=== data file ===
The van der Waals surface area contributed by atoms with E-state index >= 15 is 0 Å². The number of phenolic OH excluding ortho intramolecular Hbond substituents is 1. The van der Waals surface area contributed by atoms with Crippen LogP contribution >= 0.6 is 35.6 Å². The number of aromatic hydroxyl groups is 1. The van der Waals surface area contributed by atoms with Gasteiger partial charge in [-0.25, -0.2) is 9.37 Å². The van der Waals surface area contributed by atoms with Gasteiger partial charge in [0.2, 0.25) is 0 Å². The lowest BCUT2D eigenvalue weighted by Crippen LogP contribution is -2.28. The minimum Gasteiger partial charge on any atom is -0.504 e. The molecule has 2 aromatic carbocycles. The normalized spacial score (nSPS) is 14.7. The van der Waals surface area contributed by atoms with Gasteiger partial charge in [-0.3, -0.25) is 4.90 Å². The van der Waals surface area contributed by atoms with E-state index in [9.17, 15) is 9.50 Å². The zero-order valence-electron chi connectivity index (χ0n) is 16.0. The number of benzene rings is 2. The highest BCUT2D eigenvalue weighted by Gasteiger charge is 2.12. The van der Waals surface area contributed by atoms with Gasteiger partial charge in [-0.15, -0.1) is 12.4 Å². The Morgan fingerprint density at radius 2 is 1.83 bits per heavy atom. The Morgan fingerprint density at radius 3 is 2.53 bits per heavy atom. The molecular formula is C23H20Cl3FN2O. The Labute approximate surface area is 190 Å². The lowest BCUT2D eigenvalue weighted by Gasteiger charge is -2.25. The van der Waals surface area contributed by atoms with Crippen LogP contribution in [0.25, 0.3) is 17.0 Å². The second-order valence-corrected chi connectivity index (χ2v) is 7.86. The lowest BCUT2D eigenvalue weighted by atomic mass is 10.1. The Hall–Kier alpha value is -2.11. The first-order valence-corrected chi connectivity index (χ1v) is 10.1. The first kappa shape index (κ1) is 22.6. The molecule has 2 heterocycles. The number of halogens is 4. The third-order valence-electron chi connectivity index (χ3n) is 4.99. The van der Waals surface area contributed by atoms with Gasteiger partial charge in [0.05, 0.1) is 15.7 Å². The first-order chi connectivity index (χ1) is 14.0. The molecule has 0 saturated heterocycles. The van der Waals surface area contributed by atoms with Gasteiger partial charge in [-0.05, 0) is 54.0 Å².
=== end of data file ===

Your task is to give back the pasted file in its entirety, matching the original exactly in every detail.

The van der Waals surface area contributed by atoms with E-state index >= 15 is 0 Å². The number of phenolic OH excluding ortho intramolecular Hbond substituents is 1. The van der Waals surface area contributed by atoms with Crippen LogP contribution >= 0.6 is 35.6 Å². The number of aromatic hydroxyl groups is 1. The van der Waals surface area contributed by atoms with Gasteiger partial charge in [-0.25, -0.2) is 9.37 Å². The van der Waals surface area contributed by atoms with Gasteiger partial charge in [0.2, 0.25) is 0 Å². The lowest BCUT2D eigenvalue weighted by Crippen LogP contribution is -2.28. The minimum Gasteiger partial charge on any atom is -0.504 e. The molecule has 2 aromatic carbocycles. The normalized spacial score (nSPS) is 14.7. The van der Waals surface area contributed by atoms with Gasteiger partial charge in [-0.3, -0.25) is 4.90 Å². The van der Waals surface area contributed by atoms with E-state index in [9.17, 15) is 9.50 Å². The zero-order valence-electron chi connectivity index (χ0n) is 16.0. The number of benzene rings is 2. The highest BCUT2D eigenvalue weighted by Gasteiger charge is 2.12. The van der Waals surface area contributed by atoms with Gasteiger partial charge in [-0.15, -0.1) is 12.4 Å². The Morgan fingerprint density at radius 2 is 1.83 bits per heavy atom. The Morgan fingerprint density at radius 3 is 2.53 bits per heavy atom. The molecular formula is C23H20Cl3FN2O. The Labute approximate surface area is 190 Å². The lowest BCUT2D eigenvalue weighted by Gasteiger charge is -2.25. The van der Waals surface area contributed by atoms with Crippen LogP contribution in [0.25, 0.3) is 17.0 Å². The second-order valence-corrected chi connectivity index (χ2v) is 7.86. The lowest BCUT2D eigenvalue weighted by atomic mass is 10.1. The Hall–Kier alpha value is -2.11. The first-order valence-corrected chi connectivity index (χ1v) is 10.1. The first kappa shape index (κ1) is 22.6. The molecule has 2 heterocycles. The number of halogens is 4. The third-order valence-electron chi connectivity index (χ3n) is 4.99. The van der Waals surface area contributed by atoms with Gasteiger partial charge in [0.05, 0.1) is 15.7 Å². The first-order chi connectivity index (χ1) is 14.0. The molecule has 0 saturated heterocycles. The van der Waals surface area contributed by atoms with Gasteiger partial charge in [-0.05, 0) is 54.0 Å².